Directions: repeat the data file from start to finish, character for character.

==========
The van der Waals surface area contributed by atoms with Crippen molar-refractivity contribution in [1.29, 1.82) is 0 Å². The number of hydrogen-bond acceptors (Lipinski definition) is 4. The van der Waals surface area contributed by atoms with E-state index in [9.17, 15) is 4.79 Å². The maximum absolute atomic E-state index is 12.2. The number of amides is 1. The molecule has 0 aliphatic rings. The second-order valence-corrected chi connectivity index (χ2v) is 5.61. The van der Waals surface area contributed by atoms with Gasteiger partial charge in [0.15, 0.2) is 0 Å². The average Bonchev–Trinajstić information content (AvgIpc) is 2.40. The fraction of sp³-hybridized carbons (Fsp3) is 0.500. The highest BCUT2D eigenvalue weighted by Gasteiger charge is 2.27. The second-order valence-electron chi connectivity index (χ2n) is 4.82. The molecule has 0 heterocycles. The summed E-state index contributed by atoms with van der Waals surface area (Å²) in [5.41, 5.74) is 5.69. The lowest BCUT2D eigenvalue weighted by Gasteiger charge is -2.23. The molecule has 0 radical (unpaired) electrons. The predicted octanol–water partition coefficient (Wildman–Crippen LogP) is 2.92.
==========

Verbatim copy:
The van der Waals surface area contributed by atoms with Crippen molar-refractivity contribution in [1.29, 1.82) is 0 Å². The number of hydrogen-bond acceptors (Lipinski definition) is 4. The van der Waals surface area contributed by atoms with E-state index in [9.17, 15) is 4.79 Å². The maximum absolute atomic E-state index is 12.2. The number of amides is 1. The molecule has 0 aliphatic rings. The second-order valence-corrected chi connectivity index (χ2v) is 5.61. The van der Waals surface area contributed by atoms with Gasteiger partial charge in [0.15, 0.2) is 0 Å². The average Bonchev–Trinajstić information content (AvgIpc) is 2.40. The fraction of sp³-hybridized carbons (Fsp3) is 0.500. The highest BCUT2D eigenvalue weighted by Gasteiger charge is 2.27. The second-order valence-electron chi connectivity index (χ2n) is 4.82. The molecule has 0 heterocycles. The summed E-state index contributed by atoms with van der Waals surface area (Å²) in [5.41, 5.74) is 5.69. The lowest BCUT2D eigenvalue weighted by Gasteiger charge is -2.23. The molecule has 0 radical (unpaired) electrons. The predicted octanol–water partition coefficient (Wildman–Crippen LogP) is 2.92.